On July 2, Hawaii News Now presented 3 1/2 hours in primetime in what was positioned as a "Super Debate," featuring an unprecedented line-up of candidate debates for the three major Democratic Party primaries: Governor, lieutenant governor and the 1st Congressional District.
Staging this event required a tremendous investment in time and resources from our organization as well as a significant challenge for our technical team – showcasing 13 candidates interacting with our moderators, anchor teams, and political analyst in an open air venue from the Kapalama Campus at Kamehameha Schools. We believed the venue would convey a special sense of place that would resonate with each of the candidates, as well as our viewers.
Just one week earlier, we hosted and broadcasted in primetime a gubernatorial debate between the two most competitive Republican candidates from our studio at Hawaii News Now.
We are very pleased the debates prompted a great deal of interest and positive feedback from our viewers, as well as all of the candidates who participated. However there has also been considerable misinformation circulated from some uninformed individuals and even some media organizations we would like to clear up.
Our goal in hosting and staging debates is to provide voters with an opportunity to become better educated on the important positions of the leading candidates in key races, all the while seeing how they handle themselves when challenged by their opponents, journalists and the public.
Our decision to preempt 3 1/2 hours of network primetime for the purpose of televising a live, local political debate is done first and foremost from a position of responsibility to best serve the people of Hawaii.
These debates are costly in many ways to produce, but we know from our history of presenting political debates they provide a real benefit to our audience, and for that matter the candidates who are seeking office. In this regard, we hold the bar very high in our efforts to create a forum in which to make the debates as engaging, informative and worthwhile for our viewing audience.
Toward that end, it simply is not feasible, in fact impossible, for us to televise every single political race. Consequently we commit our resources first and foremost to the statewide races for governor, lieutenant governor, and congressional seats, with the exception being key mayoral races on each island.
This year, in the Democratic primary, the vacant seats for the First Congressional District and for lieutenant governor attracted multiple candidates who were either current or former office holders, whose names were recognized and were qualified for the positions. We also have a well-known Congresswoman challenging a sitting governor.
On the Republican side, the only major race with well-known and experienced candidates was the Republican primary for governor.
We have been asked by the supporters of Maui Democrat Sherry Campagna, who is challenging Congresswoman Tulsi Gabbard in the Democratic primary for the 2nd congressional district, why we have not scheduled a televised debate featuring these candidates.
Simply put, we have invited Congresswoman Gabbard to debate Ms. Campagna on our television stations multiple times and the Congresswoman has declined our invitations. Furthermore, we also understand, she has waived off responding to the inquiries and challenges from Ms. Campagna's supporters to debate.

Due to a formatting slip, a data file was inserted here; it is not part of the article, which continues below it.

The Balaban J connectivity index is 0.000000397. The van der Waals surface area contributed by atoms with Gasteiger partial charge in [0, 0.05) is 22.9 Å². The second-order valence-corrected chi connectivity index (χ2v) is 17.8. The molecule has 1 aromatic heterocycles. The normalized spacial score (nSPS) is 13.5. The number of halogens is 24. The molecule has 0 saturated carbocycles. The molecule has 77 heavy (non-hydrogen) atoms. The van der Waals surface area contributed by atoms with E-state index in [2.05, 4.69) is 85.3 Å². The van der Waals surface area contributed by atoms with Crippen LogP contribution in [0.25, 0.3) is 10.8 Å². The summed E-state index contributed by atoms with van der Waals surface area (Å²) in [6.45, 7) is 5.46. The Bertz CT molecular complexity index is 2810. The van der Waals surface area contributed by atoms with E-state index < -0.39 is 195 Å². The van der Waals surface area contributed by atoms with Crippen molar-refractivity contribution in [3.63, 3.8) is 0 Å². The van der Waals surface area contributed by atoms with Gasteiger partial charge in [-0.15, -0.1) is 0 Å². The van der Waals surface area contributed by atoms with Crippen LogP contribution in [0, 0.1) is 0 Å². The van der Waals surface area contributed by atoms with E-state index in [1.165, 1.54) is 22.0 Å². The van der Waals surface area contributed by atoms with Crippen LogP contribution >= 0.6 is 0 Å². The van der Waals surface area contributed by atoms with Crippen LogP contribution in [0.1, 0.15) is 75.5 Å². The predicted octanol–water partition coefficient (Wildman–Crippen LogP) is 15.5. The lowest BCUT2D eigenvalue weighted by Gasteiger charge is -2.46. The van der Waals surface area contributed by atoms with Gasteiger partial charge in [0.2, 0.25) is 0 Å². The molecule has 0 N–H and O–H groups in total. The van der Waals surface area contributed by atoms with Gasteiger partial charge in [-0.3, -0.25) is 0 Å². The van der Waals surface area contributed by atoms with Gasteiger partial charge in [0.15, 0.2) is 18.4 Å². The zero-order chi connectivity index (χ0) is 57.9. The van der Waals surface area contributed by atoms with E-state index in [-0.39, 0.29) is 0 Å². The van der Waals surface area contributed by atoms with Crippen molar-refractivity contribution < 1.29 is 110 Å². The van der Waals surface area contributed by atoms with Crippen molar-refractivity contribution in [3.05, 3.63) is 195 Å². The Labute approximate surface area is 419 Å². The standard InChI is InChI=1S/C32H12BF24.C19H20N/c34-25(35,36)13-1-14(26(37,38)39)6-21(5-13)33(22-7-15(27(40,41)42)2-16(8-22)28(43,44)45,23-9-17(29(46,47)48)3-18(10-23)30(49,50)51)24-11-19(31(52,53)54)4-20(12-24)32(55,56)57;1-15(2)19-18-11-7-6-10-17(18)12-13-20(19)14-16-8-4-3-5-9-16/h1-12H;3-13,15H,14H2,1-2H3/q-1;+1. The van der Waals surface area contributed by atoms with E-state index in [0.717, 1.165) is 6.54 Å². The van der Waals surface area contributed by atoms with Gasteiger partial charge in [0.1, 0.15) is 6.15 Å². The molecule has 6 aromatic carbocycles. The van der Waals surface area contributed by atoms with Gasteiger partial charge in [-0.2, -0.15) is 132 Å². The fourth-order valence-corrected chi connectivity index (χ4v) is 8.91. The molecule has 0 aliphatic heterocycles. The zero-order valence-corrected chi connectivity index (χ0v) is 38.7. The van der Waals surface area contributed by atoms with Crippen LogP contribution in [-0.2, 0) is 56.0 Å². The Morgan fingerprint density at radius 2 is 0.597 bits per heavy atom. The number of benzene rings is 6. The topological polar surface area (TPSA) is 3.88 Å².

It's been suggested that despite Gabbard's refusal, we should set aside an hour of primetime to allow Campagna and perhaps the third Democrat in the race to debate without Gabbard.
We disagree that that would be of enough value to voters to justify sacrificing the primetime programming. That said, we have and will do stories about the race which feature Campagna and she is part of our popular online feature "Coffee with a Candidate."
This coverage gives voters ample opportunity to get to know Campagna and why she feels she is more qualified and a better representative for the people of the 2nd District than the incumbent. She also has the opportunity as a candidate to build support, raise money and mount her own campaign.
Our Republican debate for governor featured State House Minority Leader Andria Tupola and former State Senator John Carroll. Both of these candidates have won elections and earned leadership positions.
We decided not to invite a third candidate, Ray L'Huereux, a former military pilot and state education executive because Mr. L'Heureux had informed the Campaign Spending Commission that he would spend no more than $1,000 on his campaign.
In our opinion his statement was a clear sign he did not intend to mount a serious campaign, so consequently in the spirit of best serving our audience with a meaningful debate experience, we decided not to invite Mr. L'Heureux.
L'Heureux has since rescinded the statement limiting his campaign spending, and as a result of his taking a more serious approach to his campaign, Mr. L'Heureux will be featured in our coverage of the race both on-air and online until the primary election.
We hope this helps you understand our decision making and treatment of those candidates seeking political office as it relates to televised debates.
All of us at Hawaii News Now are fully committed to having the best and most comprehensive coverage of the candidate's campaigns and the upcoming election both on-air and online.